By Ruth Ross
One of the joys of being a theater critic—or devoted theatergoer—is watching a star being "born," which is exactly what happens at the George Street Playhouse, where the young Miles G. Jackson plays the title role in My Name is Asher Lev. Onstage and speaking for the entire 100 minutes, Jackson (right) effectively gives voice to the artist's passion and the creative impulse in such a masterful performance that it can only be called a tour de force.
Adapted for the stage by Aaron Posner, Chaim Potok's 1972 novel recounts the story of young Asher Lev, a member of the Latover Hasidic sect (a self-described "Torah Jew") whose desire to draw and burgeoning talent are in direct opposition to a strict faith and long tradition. Risking his parents' strong disapproval, he draws from the age of seven, when we first meet him, eliciting a compliment from his Uncle Yitzkak as "a little Chagall." Over the course of the next decade and a half, he sneaks away to museums, where he draws crucifixions; studies with a noted Jewish artist, where he draws nudes; and finally attains fame in the artistic world as a prodigy with a "blasphemous" painting that causes his parents much pain.
Posner has constructed his play as a piece of music, dividing (with no formal breaks) the action into "movements" that examine the progression of Asher Lev's talent from his early years to full-fledged Artist. Jim Jack, George Street Playhouse's Director of Education, directs with a firm hand that keeps the audience's focus on the play's very weighty subject: the burgeoning artist finds his way to create in the face of a hostile world. Indeed, the 100 minutes pass quickly as we are carried along on Asher Lev's singular journey.
The action unfolds on an evocative set designed by R. Michael Miller—its tall, bulky stone pillars conveying the weight of thousands of years of tradition and history that attempt to stymie Asher Lev's efforts at every turn. Jackson is riveting as Asher Lev, his sing-song delivery perfect for a boy who has been brought up chanting Torah trope all day in school, while exuding a burning desire to produce art. His is a tortured soul; he doesn't want to hurt his parents, but he cannot hide his talent under a bushel and still be true to himself. Several times, he announces, "My name is Asher Lev," as though reminding himself that he is a person worthy of individual recognition. Especially in his confrontations with his father, Jackson breaks our hearts for this talented young man—although we never see physical representation of his art. (ABOVE: Jackson with Bob Ari and Leah Kaminsky as his parents)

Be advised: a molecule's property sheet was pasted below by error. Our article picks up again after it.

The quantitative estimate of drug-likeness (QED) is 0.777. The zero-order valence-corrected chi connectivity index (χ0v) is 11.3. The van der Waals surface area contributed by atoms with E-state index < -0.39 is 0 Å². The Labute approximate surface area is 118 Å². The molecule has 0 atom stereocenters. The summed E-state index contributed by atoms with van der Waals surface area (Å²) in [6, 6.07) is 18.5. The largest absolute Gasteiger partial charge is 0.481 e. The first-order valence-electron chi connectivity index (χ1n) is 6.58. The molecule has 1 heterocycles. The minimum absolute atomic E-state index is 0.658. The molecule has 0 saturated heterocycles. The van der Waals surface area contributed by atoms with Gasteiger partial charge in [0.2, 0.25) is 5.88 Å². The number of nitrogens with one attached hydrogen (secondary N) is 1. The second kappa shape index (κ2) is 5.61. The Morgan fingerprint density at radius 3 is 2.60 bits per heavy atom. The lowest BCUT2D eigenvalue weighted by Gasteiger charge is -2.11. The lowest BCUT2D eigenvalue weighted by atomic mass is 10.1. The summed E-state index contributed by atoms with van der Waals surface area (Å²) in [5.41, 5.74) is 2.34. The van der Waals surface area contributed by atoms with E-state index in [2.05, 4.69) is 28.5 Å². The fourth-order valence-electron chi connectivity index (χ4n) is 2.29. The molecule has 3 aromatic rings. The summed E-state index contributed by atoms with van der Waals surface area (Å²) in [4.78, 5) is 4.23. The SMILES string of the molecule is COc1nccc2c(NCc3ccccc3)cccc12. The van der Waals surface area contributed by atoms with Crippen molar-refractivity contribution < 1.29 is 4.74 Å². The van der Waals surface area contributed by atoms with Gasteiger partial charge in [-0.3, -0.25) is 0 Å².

Veteran actor Bob Ari (he played painter Mark Rothko in GSP's production of Red some years back) assumes several roles. As Aryeh Lev, Asher's father, he is a devout Hasid who travels the world establishing yeshivas—never mind that he leaves raising Asher to his wife but lays down the law when home. As The Rebbe (the community's leader, perhaps modeled on the late Lubavitcher Rebbe Menaḥem Mendel Schneersohn), Ari is more understanding of Asher's need to draw, even sending him to study with the apostate Jacob Kahn, portrayed by Ari as a cantankerous taskmaster, demanding that his student commit to his art and exposing him to experiences that run counter to Asher's religious upbringing.
In various female roles, Lena Kaminsky is equally as fine. As Rivkeh Lev, Asher's mother, she is bewildered by her son's artistic efforts, proud yet frightened because she knows it is forbidden. Her untenable position between her son and husband is very sympathetic. Kaminsky is the opposite as gallery owner Anna Schaeffer—sophisticated, a bit cynical, blown away by Asher's talent.
Kudos to Christopher J. Bailey for his lighting design. The large shadows of Aryeh on the stone pillars (left)convey the man's disapproval and the oppressiveness of tradition. Scott Killian's original music and sound design enhance the production without being intrusive, and David Murin's costumes (along with hair and wig design by Jared Janas) subtly, albeit pointedly, transport us to the Hasidic and artistic worlds. Finally, to make our peek into the former feel even more authentic, the actors' pronunciation of Yiddish expressions—thanks to dialect coach Stephen Gabis—is convincing and natural.
While all art is not born of anguish, My Name is Asher Lev presents a portrait of the artist as a young man, battling against tradition and a history of Western art devoid of Jewish artists (at least until the early 20th century when Marc Chagall painted scenes of his shtetl to great acclaim). For young Asher Lev, art has become his new religion and, like all new faiths, will be tested and, yes, persecuted. (ABOVE:Ari as Jacob Kahn counsels Jackson as Asher Lev)
Posner's play and Potok's novel help us understand, as Asher attempts to explain to his father, that art is "a personal vision expressed in aesthetic terms." It's weighty stuff, this, conveyed by inspired acting and outstanding staging. My Name is Asher Lev is a must-see for adults and teens alike. Be sure to get down to New Brunswick before it closes on May 1.
My Name is Asher Lev will be performed at George Street Playhouse, 9 Livingston Avenue, New Brunswick, through May 1. For performance times and tickets, call the box office at 732.246.7717 or visit online at www.GSPonline.org